Dr. Andrew Zirschky
Andrew has more than 20 years of congregational youth ministry experience and holds an M.Div. and Ph.D. from Princeton Theological Seminary. He is the author of Beyond the Screen: Youth Ministry for the Connected but Alone Generation and Teaching Outside the Box: Five Approaches to Opening the Bible with Youth.
Despite the fervent pulse of youth ministry the silent exodus of congregants from our churches continues unabated, most noticeably amongst Millennials and Generation Z. It’s not surprising that churches and youth ministers, grappling with declining religious participation, often resort to goal-oriented strategies and “measurable markers of effectiveness” to alleviate their anxiety. However, these metrics will almost always seek to increase the church’s relevance to youth. The leaders’ anxiety is fueled by this very issue of the church’s relevance, and secondly, the church’s relevance (or irrelevance) to youth is easily quantifiable (e.g. — if Jimmy shows up for youth group, then we know that Jimmy thinks the church is relevant).
But what if the critical issue isn’t the church’s relevance, but leading young people to see God’s relevance in their daily lives?
People’s disengagement from church is individual and complex, and can’t be reduced to a singular reason. However, as I comb through the mountain of sociological data on this subject, one thing is clear:
By their early 20s, most people find God to be insignificant in their everyday lives.
This is most evident in the final report of the National Study of Youth and Religion called Back-Pocket God: Religion and Spirituality in the Lives of Emerging Adults. The study reveals that even among religiously committed young adults, many see their faith as an obligation, not a guiding force in their lives. “God is increasingly remote from emerging adults’ everyday concerns and rarely enters their thinking or occupies any real place in their lives,” the authors wrote as they described this generation’s thin belief in a God that resides in their back-pocket, mostly forgotten.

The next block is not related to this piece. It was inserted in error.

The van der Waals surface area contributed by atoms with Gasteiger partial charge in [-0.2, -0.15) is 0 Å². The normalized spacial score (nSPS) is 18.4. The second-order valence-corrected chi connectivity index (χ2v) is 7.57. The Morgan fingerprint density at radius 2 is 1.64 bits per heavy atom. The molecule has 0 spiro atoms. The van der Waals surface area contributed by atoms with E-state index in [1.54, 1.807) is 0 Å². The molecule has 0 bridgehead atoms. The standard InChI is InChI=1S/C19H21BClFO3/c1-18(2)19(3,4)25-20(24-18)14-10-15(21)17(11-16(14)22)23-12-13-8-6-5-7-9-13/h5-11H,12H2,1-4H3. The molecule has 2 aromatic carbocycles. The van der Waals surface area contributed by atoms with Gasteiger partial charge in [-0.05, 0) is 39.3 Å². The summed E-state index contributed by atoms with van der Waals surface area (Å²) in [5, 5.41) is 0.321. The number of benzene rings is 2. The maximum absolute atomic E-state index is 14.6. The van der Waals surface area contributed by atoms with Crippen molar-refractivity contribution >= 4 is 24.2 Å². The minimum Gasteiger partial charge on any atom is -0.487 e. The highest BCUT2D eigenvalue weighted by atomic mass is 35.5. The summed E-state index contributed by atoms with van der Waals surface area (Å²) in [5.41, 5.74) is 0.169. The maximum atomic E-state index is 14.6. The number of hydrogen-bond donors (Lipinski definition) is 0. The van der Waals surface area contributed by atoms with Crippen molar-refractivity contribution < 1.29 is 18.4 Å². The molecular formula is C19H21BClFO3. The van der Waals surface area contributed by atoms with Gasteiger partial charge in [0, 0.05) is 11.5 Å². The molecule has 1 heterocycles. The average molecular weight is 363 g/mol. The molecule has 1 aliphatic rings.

The fact of life in 21st century America is that God doesn’t seem to matter much. And if God doesn’t matter much, then why should church? This is the nagging reality that our ministry goals and metrics aren’t designed to address.
On the flipside, raising young people whose belief in God and identity in Christ suffuses their whole lives — their way of seeing the world, making life decisions, and charting their course and actions daily — is a clear cure to the phenomenon of belief in the “back-pocket God” and the decline of religious involvement and importance. However, I’ll suggest that the kind of conversations, actions, and relationships necessary for infusing that kind of faith don’t always fit easily into the measurable metrics that our ministry gurus want us to craft.
Further, the evidence indicates that this kind of consequential faith doesn’t happen in an hour per week no matter how well-designed our goals.
Faith that matters for life tends to arise in young people who are immersed in a community of people (that includes parents) who are continually articulating how their faith is guiding them daily.
Goals and metrics might have their place, but only if they’re focused less on filling the pews, and more on instilling a faith that pulses through everyday life, making God not an occasional thought, but a constant companion.
 Melinda Lundquist Denton & Richard Flory, Back-Pocket God: Religion and Spirituality in the Lives of Emerging Adults (Oxford, 2020), 231.
 For more on this see the second half of Kenda Creasy Dean, Almost Christian: What the Faith of our Teenagers is Telling the American Church (Oxford, 2010).